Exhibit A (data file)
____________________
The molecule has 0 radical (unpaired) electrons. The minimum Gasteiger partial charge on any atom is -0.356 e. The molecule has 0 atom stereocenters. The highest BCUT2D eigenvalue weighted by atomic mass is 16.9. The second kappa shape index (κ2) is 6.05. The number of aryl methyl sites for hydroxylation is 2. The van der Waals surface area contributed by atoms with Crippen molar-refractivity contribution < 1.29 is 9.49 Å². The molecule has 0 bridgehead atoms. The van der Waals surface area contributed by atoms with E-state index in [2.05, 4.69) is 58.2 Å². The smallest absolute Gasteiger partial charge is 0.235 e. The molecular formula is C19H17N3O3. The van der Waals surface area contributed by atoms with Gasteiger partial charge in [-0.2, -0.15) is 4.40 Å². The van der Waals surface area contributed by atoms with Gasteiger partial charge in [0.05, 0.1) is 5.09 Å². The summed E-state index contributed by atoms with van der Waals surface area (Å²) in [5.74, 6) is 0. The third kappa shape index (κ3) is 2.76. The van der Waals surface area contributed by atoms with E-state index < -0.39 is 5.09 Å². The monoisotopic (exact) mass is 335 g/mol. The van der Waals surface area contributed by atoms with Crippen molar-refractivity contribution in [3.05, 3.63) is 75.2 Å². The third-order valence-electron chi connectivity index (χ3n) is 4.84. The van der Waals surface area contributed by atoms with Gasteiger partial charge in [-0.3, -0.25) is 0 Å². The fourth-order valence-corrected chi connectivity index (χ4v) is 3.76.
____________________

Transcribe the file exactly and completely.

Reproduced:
The molecule has 0 radical (unpaired) electrons. The minimum Gasteiger partial charge on any atom is -0.356 e. The molecule has 0 atom stereocenters. The highest BCUT2D eigenvalue weighted by atomic mass is 16.9. The second kappa shape index (κ2) is 6.05. The number of aryl methyl sites for hydroxylation is 2. The van der Waals surface area contributed by atoms with Crippen molar-refractivity contribution < 1.29 is 9.49 Å². The molecule has 0 bridgehead atoms. The van der Waals surface area contributed by atoms with E-state index in [2.05, 4.69) is 58.2 Å². The smallest absolute Gasteiger partial charge is 0.235 e. The molecular formula is C19H17N3O3. The van der Waals surface area contributed by atoms with Gasteiger partial charge in [-0.2, -0.15) is 4.40 Å². The van der Waals surface area contributed by atoms with Gasteiger partial charge in [0.05, 0.1) is 5.09 Å². The summed E-state index contributed by atoms with van der Waals surface area (Å²) in [5.74, 6) is 0. The third kappa shape index (κ3) is 2.76. The van der Waals surface area contributed by atoms with E-state index < -0.39 is 5.09 Å². The monoisotopic (exact) mass is 335 g/mol. The van der Waals surface area contributed by atoms with Crippen molar-refractivity contribution in [3.05, 3.63) is 75.2 Å². The third-order valence-electron chi connectivity index (χ3n) is 4.84. The van der Waals surface area contributed by atoms with Gasteiger partial charge in [-0.3, -0.25) is 0 Å². The fourth-order valence-corrected chi connectivity index (χ4v) is 3.76.